Floatation

Local businessman Zac from True Float put posters up at uni, looking for artists who would swap float tank sessions for art. I’ll try just about anything once so I wandered down and made a booking. It was good fun. You really do float on the salt water rather than in it (it’s 40% Epsom salts; the sea is only 3.5% saline). The tank was warm, dark, cosy and had plenty of room.

Just as your body floats on the warm water, your mind floats on your heartbeat as your breath sound flows through your ears. The tank is pitch black (there’s a light if you need it) so you don’t have to look at anything; I shut my eyes for some of the time and there wasn’t any difference. It was very relaxing.

Anyhow, I left still feeling a bit floaty, and over the next few weeks I developed two works: a series of eight drawings and a collage.

Each drawing consists of one continuous line (they don’t show up too well on a screen). The first three are with a 0.1mm pen, the rest are 0.2mm as it made a clearer mark. Each picture is inspired by the flow of water in the tank when I first got in (it settles to perfect stillness pretty quickly though). They also reflect different brainwaves and the way my thinking ebbed and flowed in the dark: at times anxious, calm, and inspired. Zac referred to VIII as “definitely overthinking it”. Lol.

Every collage becomes real when you glue the first piece of paper. After that, there’s no going back, you’re committed to finishing (a bit like a jigsaw). Yes, I’m working on the coffee table in the lounge room at home. I really do need a studio. And generous patrons out there want to set me up?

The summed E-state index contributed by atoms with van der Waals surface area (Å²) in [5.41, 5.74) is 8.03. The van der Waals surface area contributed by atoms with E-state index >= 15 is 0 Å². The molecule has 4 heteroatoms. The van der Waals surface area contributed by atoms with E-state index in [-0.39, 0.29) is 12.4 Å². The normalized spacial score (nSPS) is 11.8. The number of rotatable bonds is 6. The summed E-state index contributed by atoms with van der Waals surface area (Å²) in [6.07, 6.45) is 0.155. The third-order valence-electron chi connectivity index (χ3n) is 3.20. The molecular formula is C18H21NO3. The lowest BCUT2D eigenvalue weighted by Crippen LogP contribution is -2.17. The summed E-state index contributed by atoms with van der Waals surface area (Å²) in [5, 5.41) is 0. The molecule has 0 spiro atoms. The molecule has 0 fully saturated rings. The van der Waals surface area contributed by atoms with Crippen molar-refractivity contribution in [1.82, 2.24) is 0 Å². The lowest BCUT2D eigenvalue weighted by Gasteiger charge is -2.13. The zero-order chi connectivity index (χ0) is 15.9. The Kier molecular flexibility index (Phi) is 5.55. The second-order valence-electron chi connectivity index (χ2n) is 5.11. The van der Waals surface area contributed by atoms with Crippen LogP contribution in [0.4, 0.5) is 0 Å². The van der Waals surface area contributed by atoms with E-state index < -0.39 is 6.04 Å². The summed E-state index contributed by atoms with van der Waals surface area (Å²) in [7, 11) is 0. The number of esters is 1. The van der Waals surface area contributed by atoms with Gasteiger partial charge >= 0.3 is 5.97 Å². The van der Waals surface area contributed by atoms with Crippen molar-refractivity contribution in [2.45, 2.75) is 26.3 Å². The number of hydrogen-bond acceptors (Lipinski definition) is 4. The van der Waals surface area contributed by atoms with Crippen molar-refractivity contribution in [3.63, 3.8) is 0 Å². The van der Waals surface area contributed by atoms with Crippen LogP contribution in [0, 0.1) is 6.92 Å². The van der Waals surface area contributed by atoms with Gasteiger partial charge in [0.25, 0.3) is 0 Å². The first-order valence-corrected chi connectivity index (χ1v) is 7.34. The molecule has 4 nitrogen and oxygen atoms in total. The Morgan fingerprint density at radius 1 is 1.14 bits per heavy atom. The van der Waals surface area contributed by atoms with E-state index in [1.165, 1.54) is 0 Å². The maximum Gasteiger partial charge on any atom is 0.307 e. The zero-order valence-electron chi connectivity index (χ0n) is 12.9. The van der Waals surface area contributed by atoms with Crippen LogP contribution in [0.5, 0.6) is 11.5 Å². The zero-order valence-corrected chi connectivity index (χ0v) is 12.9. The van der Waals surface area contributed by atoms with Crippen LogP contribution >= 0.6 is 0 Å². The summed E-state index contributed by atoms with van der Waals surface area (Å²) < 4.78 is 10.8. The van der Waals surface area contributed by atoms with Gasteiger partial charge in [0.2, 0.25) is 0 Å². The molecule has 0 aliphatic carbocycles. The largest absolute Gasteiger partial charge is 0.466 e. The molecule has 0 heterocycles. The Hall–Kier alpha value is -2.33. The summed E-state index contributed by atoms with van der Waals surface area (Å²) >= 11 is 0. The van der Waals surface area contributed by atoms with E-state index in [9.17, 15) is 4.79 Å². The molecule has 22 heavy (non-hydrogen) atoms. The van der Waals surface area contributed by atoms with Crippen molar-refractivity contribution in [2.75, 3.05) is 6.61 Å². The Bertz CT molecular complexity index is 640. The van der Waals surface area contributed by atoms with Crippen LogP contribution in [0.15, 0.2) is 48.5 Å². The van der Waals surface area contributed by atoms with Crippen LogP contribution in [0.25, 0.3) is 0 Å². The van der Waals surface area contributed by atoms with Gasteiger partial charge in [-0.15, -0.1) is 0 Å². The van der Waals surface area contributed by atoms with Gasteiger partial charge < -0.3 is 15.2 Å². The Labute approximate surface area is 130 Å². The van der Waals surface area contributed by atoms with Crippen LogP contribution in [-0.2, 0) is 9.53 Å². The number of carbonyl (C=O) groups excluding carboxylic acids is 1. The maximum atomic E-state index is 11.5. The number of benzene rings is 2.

This piece took about eight hours all up; cutting pieces of paper into triangles and gluing them down takes a lot of time! I decided on isosceles triangles because they have direction and provide psychological impetus. To save your brain, I made an animation so you can see it developing.

Time lapse showing the development of Floatation

The white dot is the lid of the glue stick: a reference point for the circular fields and also useful for colour-balancing the photos as there’s no white in the frame. My pasting method was to work outward blocking the different colours then turn back inward blending the edges and filling in the gaps. Here is the final work…

Matti, Floatation (2019), paper on foam board, 42.0 x 59.4cm

You’ll notice that it’s round the other way; that’s because I made it upside down. I find this helps me to not pay attention to details and just look at the big picture. Bahahahaha! But seriously folks, I would otherwise get carried away trying to make everything look perfect rather than be guided by the materials and process.

My inspiration came from something I “saw” or “envisioned” while floating: a small but intense purple light over my head. I thought it was part of the tank until I got out and saw there were no lights like that, purple or otherwise. Rather than have a dot in the middle of blackness, I inverted the concept and had a small black circle in a sea of blue and purple.

Interestingly, Zac has also seen a purple sphere while floating, so he was quite taken with this work.

My second float was also incredibly creative. Once my mind settled down, I had ideas for future works popping into my head so quickly I’m surprised I remembered them all. I can’t wait to get started!

True Float is at 50 Oxford St, Paddington NSW 2021. You can find out more about them at the website: https://www.truefloat.com.au/.

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